§ Can cause sensitivity to the light and skin reactions

The following drugs are newer treatments, used on non-small cell lung cancer patients either along with chemotherapy or when chemotherapy has stopped working.

Bevacizumab: infused into the vein every two to three weeks, this drug targets the proteins that help create new blood vessels (which nourish tumors). Side Effects Include bleeding, high blood pressure, loss of appetite, risk of blood clots and a delay in wound healing.

Erlotinib (Tarceva): is a pill taken daily, that blocks the epidermal growth factor receptor (EGFR – which signals cells to grow and divide) and helps to keep lung tumors under control. It is commonly used after chemotherapy has stopped working. Side Effects Include an acne-like rash on the face and chest, diarrhea, loss of appetite and fatigue.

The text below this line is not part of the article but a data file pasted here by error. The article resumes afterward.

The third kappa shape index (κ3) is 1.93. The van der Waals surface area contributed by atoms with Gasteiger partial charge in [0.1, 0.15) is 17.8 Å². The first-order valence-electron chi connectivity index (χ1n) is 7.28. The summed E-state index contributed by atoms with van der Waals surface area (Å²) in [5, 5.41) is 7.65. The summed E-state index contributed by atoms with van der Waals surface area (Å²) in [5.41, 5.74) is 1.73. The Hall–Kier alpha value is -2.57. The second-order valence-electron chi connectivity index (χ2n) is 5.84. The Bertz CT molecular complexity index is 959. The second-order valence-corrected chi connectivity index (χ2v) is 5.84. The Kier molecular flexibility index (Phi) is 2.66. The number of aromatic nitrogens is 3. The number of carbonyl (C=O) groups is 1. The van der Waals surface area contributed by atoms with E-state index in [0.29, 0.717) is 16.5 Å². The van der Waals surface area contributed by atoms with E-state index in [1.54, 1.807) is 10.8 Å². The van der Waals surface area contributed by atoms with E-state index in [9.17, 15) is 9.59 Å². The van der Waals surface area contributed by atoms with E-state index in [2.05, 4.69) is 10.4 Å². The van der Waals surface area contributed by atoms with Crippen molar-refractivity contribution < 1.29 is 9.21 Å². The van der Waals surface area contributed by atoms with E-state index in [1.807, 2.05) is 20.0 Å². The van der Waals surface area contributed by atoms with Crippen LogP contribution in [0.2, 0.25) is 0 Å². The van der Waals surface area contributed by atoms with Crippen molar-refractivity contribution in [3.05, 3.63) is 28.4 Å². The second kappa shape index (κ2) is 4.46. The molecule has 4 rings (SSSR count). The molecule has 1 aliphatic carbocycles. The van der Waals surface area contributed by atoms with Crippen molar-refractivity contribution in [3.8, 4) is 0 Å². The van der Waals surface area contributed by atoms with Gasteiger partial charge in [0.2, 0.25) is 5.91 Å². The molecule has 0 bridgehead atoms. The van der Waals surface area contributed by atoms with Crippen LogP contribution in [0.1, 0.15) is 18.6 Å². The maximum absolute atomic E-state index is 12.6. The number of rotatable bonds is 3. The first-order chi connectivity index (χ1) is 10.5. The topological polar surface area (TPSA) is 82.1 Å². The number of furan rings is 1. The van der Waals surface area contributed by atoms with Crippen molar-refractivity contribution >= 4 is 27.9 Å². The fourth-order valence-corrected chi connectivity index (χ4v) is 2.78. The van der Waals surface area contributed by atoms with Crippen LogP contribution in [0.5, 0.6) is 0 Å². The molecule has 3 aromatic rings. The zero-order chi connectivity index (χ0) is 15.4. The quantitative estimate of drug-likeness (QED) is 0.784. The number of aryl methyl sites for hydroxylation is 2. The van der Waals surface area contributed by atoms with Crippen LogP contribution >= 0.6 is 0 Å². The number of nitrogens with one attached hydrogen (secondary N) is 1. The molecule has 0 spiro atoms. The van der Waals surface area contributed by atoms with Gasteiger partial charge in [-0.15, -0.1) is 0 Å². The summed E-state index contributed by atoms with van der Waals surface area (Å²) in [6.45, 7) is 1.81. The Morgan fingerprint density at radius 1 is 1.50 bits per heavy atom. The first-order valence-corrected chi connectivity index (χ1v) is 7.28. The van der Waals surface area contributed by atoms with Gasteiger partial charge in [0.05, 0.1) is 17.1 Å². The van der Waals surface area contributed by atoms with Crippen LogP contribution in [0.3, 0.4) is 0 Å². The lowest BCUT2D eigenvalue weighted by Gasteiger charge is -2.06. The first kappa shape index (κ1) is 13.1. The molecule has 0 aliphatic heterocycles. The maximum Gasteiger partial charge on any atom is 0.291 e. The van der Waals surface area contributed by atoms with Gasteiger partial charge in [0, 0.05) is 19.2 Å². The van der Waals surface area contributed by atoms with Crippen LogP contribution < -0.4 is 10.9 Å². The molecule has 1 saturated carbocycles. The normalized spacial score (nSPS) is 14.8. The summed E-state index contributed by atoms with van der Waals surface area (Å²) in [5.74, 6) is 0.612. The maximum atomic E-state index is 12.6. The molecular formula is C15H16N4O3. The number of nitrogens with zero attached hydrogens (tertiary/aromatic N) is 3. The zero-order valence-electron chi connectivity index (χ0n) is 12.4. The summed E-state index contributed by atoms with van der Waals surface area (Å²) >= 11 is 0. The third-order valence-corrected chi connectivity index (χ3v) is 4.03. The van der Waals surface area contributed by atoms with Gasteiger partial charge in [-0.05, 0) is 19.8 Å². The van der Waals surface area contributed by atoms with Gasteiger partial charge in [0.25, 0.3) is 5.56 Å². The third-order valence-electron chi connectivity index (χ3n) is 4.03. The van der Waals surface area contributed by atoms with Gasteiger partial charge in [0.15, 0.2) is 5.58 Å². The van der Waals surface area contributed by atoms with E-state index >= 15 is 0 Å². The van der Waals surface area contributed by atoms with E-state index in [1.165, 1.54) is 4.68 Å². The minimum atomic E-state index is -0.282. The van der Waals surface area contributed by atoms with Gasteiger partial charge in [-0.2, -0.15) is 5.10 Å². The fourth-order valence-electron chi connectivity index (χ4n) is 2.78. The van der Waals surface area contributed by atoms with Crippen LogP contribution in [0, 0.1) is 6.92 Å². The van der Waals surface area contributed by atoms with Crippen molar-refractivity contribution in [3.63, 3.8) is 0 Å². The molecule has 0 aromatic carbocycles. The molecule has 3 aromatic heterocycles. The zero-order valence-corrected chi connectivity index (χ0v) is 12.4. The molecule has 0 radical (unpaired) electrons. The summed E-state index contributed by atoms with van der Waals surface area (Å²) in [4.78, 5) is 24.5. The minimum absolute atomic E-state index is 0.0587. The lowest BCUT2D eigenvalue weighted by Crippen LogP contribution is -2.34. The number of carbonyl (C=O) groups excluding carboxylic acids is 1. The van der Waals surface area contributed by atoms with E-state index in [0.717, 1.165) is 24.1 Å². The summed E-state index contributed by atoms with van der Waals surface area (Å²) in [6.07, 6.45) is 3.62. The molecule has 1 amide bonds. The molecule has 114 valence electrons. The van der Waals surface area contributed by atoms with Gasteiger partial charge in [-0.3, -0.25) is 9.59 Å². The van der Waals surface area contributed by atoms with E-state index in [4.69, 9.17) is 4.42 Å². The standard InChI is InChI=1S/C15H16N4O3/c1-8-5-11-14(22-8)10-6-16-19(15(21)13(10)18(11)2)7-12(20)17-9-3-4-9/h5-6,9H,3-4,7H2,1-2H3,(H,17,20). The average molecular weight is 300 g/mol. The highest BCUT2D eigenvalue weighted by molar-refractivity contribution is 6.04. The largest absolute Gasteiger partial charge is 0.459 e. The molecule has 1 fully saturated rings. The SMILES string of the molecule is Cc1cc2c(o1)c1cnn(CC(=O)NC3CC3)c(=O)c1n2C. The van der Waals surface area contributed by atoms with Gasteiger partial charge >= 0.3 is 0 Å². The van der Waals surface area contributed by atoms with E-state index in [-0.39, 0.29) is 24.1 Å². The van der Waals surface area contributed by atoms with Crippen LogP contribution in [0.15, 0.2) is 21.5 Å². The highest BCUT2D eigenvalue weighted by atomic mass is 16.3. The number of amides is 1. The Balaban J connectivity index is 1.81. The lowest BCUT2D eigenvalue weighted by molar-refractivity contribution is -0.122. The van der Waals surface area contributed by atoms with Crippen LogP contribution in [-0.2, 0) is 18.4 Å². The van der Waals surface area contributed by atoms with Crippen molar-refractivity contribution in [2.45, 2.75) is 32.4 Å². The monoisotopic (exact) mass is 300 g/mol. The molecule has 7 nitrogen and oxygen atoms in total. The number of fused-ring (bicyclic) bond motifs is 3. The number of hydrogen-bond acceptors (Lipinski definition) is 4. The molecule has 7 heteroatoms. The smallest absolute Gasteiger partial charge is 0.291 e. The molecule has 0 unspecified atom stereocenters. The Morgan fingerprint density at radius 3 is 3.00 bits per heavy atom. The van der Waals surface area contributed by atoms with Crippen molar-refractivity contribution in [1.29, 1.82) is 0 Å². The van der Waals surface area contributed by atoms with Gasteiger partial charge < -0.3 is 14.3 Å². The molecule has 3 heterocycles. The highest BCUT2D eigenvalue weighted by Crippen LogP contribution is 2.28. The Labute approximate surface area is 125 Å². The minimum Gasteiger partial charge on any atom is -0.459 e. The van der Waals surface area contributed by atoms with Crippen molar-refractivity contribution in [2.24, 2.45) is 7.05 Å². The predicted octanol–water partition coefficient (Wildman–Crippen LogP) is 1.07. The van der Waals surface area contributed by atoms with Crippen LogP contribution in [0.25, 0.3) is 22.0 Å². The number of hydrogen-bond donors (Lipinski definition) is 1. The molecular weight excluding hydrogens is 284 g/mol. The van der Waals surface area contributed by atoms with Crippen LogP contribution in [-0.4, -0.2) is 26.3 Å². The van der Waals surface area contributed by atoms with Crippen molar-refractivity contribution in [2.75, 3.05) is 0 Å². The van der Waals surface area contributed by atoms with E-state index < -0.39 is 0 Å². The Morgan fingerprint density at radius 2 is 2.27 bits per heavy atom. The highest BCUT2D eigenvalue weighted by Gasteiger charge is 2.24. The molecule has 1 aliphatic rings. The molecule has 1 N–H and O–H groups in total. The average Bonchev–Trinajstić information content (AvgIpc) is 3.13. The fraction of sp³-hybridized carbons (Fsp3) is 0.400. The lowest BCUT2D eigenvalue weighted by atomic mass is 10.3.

Cetuximab (Erbitux): is given once a week to patients with advanced lung cancer, to target EGFR, it is often added to standard chemotherapy. Side Effects Include an acne-like rash, headache, fatigue, fever and diarrhea. Another rare side effect is an allergic reaction to the drug during the first infusion (there is medicine one can take prior to treatment to help prevent it).

OTHER METHODS

(for both Small Cell Lung Cancer and Non-Small Cell Lung Cancer)

While the decision is ultimately yours, you should always discuss these methods with your doctor. Your doctor can help you find methods for your particular case, tell you what to avoid and provide support.

Clinical Trials: